Civil War Blog

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2012 Additions to Civil War Veterans List – T to V

Posted By on April 29, 2012

Veterans of the Civil War identified as having some connection to the Lykens Valley area and included in the Civil War Research Project as updated 19 April 2012.  In a series of post beginning Friday, 20 April 2012 and continuing intermittently for seven posts until concluding tomorrow, a brief sketch of each of the newly added names will be presented along with a hyperlink to a specific post or list of posts where the name appears in the blog.



James R. Tanner (1844-1927), while serving with the 87th New York Infantry, Company C, as a Corporal, was wounded at 2nd Bull Run, 30 August 1862 which caused the loss of a leg and severe damage to the other.  During his recovery in Philadelphia he met agents of the Union League who assisted him. Later he learned shorthand in New York and moved to Washington where he got a job as government clerk. On the night Lincoln was assassinated, he offered his services to Secretary of War Edwin Stanton and took down testimony of the early witnesses at the Petersen House.  The originals of that shorthand testimony were donated by Tanner to the Union League.  Also, during the war, the 87th Pennsylvania Infantry was briefly merged with the 105th Pennsylvania Infantry.

John Taylor (18xx-xxxx) was a member of the 8th Pennsylvania Cavalry, Company I.

David Newton Thomas (18xx-xxxx) served in the 87th Pennsylvania Infantry, Company I, as a Sergeant.  He was the brother of Findlay Isaac Thomas. David is buried in Vernon Cemetery, Baltimore County, Maryland.

Findlay Isaac Thomas (1842-1922) died in Lykens Borough, Dauphin County.  He married Agnes Elizabeth Kirk and is buried in Paxtang Cemetery, Paxtang, Dauphin County.  He was a Captain in the 87th Pennsylvania Infantry, Companies C and I, and on 2 April 1865 was promoted to Brevet Major.  In 1890, he reported that he had been wounded in the right thigh at Petersburg and also received a scrotal hernia.  His brother, David Newton Thomas, was also in the same regiment.

Elizabeth Thompson (18xx-xxxx) who was from Lykens Borough, Dauphin County, was the sister of William W. Thompson who died in the war and of Alexander F. Thompson, a veteran who later became an attorney and state legislator.  Elizabeth was a nurse and worked at Carver Hospital in Washington, D.C., where she died of disease while in service.  See:  William Thompson and Elizabeth Thompson Kimmel.

Robert Archibald Thompson (1821-1901) was York County and was a school teacher who served in the 103rd Pennsylvania Infantry, Company G, as a Private.  He married Susan Elizabeth Grove and is buried in the Guinston United Presbyterian Cemetery, Chanceford Township, York County.

Elias R. Tobias (1844-1916) was a laborer from Dauphin County who enrolled in the 9th Pennsylvania Cavalry, Company B, as a Corporal.  After the war he moved to Indiana and from there, he applied for a pension.  He was married to Sarah J. Harman and he is buried at Stony Point Cemetery, Clunette, Kosciusco County, Indiana.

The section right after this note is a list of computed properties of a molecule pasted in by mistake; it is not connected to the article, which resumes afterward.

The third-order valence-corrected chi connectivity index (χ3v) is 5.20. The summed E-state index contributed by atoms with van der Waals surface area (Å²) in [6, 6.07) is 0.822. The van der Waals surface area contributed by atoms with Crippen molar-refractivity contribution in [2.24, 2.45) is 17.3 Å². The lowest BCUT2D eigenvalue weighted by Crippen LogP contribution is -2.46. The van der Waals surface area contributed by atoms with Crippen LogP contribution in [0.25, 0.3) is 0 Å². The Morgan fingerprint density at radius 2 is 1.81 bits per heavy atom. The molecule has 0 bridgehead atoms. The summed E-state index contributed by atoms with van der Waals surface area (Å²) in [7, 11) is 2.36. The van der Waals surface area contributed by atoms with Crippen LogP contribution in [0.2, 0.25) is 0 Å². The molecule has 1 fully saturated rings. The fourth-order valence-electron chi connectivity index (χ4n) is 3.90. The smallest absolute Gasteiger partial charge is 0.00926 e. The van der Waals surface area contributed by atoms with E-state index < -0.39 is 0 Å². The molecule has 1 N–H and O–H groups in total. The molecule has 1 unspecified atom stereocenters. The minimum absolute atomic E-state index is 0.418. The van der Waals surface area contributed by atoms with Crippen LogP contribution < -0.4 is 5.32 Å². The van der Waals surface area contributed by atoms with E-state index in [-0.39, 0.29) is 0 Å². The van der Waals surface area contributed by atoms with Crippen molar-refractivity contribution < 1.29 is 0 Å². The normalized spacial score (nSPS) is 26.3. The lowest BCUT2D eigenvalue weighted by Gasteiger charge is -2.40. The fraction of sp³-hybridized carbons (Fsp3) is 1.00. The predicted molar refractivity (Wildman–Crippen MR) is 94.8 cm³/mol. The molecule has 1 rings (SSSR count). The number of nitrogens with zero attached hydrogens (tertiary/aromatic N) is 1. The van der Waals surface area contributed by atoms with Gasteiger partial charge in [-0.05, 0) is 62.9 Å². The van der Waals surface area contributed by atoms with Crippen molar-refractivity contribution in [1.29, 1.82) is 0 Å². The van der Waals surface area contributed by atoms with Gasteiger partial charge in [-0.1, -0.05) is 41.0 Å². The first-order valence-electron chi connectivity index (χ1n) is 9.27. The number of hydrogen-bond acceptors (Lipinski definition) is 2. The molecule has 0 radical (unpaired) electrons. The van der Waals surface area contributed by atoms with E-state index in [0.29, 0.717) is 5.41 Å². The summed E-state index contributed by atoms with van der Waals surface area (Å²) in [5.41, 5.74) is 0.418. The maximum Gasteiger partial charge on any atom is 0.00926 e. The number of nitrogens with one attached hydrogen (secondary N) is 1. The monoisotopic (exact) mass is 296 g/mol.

John J. Tobias (1847)  joined the 48th Pennsylvania Infantry, Company I, at Pottsville.  He served at the rank of Private.  He married a woman named Emma.

George Alfred Townsend (1841-1914) was a journalist who worked for the Philadelphia Inquirer and was a correspondent for them in the field during the Civil War.  He also was also involved in the production of the transcripts of the trial of the conspirators in the Lincoln assassination.  Those transcripts were published each day in the Inquirer.  George’s wife;s name was Elizabeth.   He is buried in Laurel Hill Cemetery, Philadelphia.

Robert H. Towson (18xx-xxxx) served in the 36th Pennsylvania Infantry (Militia of 1863), Company C, as a Private.  It’s possible he also served in the 130th Pennsylvania Infantry, Company C, as a Private, and the 13th Pennsylvania Cavalry, Company C, as a Private, but these latter tours have to be confirmed.  The records of the 130th Pennsylvania Infantry indicate that a “Robert H. Towson” deserted on 16 September 1862.

Joshua P. Toy (18xx-xxxx) is buried at Oak Hill Cemetery, Millersburg, Dauphin County, and the records there state that he was a Civil War veteran.  Research is ongoing to determine his actual service.


Note: The Uhler family, which had roots in the Lykens Valley area, named a number of descendants of Civil War age who served in military units during the war.  All are now  being researched as part of this project, although so far only three were identified as living in the Lykens Valley area at some point in their lives.

David K. Uhler (1844-xxxx) married Elizabeth C. Jack.  He served in the 195th Pennsylvania Infantry, Company G.  [See:  Uhler Genealogy, p. 6-7]

Ephraim Uhler (1839-xxxx) was a member of the 1st U.S. Artillery, Battery F.  [See:  Uhler Genealogy, p. 9]

George H. Uhler (1835-xxxx) joined the 93th Pennsylvania Infantry, Company A.  He was wounded on 5 May 1864. George married Elizabeth Dickson.  [See:  Uhler Genealogy, p. 29].